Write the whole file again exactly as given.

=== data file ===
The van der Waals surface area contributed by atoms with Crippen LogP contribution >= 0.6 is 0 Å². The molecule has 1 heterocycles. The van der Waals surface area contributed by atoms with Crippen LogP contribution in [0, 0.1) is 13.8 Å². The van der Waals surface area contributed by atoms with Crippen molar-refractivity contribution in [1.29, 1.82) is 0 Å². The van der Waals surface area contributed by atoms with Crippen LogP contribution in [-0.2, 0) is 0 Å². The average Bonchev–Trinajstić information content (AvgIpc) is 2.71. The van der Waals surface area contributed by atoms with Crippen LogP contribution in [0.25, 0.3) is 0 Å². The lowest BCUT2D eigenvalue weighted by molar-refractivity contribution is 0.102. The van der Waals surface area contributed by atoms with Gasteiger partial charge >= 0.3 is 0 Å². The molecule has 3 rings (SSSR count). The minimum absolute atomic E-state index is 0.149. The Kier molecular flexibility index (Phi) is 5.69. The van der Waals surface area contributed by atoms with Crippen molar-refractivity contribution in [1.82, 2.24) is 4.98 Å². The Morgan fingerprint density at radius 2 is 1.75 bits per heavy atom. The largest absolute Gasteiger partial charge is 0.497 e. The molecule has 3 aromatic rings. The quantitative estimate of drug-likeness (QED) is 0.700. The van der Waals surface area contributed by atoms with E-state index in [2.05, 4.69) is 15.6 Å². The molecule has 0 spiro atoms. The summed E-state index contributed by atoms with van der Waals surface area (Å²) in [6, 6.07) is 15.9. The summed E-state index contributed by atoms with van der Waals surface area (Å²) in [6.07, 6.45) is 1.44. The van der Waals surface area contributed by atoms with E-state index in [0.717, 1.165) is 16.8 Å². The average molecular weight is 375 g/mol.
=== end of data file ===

The van der Waals surface area contributed by atoms with Crippen LogP contribution >= 0.6 is 0 Å². The molecule has 1 heterocycles. The van der Waals surface area contributed by atoms with Crippen LogP contribution in [0, 0.1) is 13.8 Å². The van der Waals surface area contributed by atoms with Crippen molar-refractivity contribution in [1.29, 1.82) is 0 Å². The van der Waals surface area contributed by atoms with Crippen LogP contribution in [-0.2, 0) is 0 Å². The average Bonchev–Trinajstić information content (AvgIpc) is 2.71. The van der Waals surface area contributed by atoms with Crippen LogP contribution in [0.25, 0.3) is 0 Å². The lowest BCUT2D eigenvalue weighted by molar-refractivity contribution is 0.102. The van der Waals surface area contributed by atoms with Gasteiger partial charge >= 0.3 is 0 Å². The molecule has 3 rings (SSSR count). The minimum absolute atomic E-state index is 0.149. The Kier molecular flexibility index (Phi) is 5.69. The van der Waals surface area contributed by atoms with Crippen molar-refractivity contribution in [1.82, 2.24) is 4.98 Å². The Morgan fingerprint density at radius 2 is 1.75 bits per heavy atom. The largest absolute Gasteiger partial charge is 0.497 e. The molecule has 3 aromatic rings. The quantitative estimate of drug-likeness (QED) is 0.700. The van der Waals surface area contributed by atoms with E-state index in [2.05, 4.69) is 15.6 Å². The molecule has 0 spiro atoms. The summed E-state index contributed by atoms with van der Waals surface area (Å²) in [6, 6.07) is 15.9. The summed E-state index contributed by atoms with van der Waals surface area (Å²) in [6.07, 6.45) is 1.44. The van der Waals surface area contributed by atoms with E-state index in [0.717, 1.165) is 16.8 Å². The average molecular weight is 375 g/mol.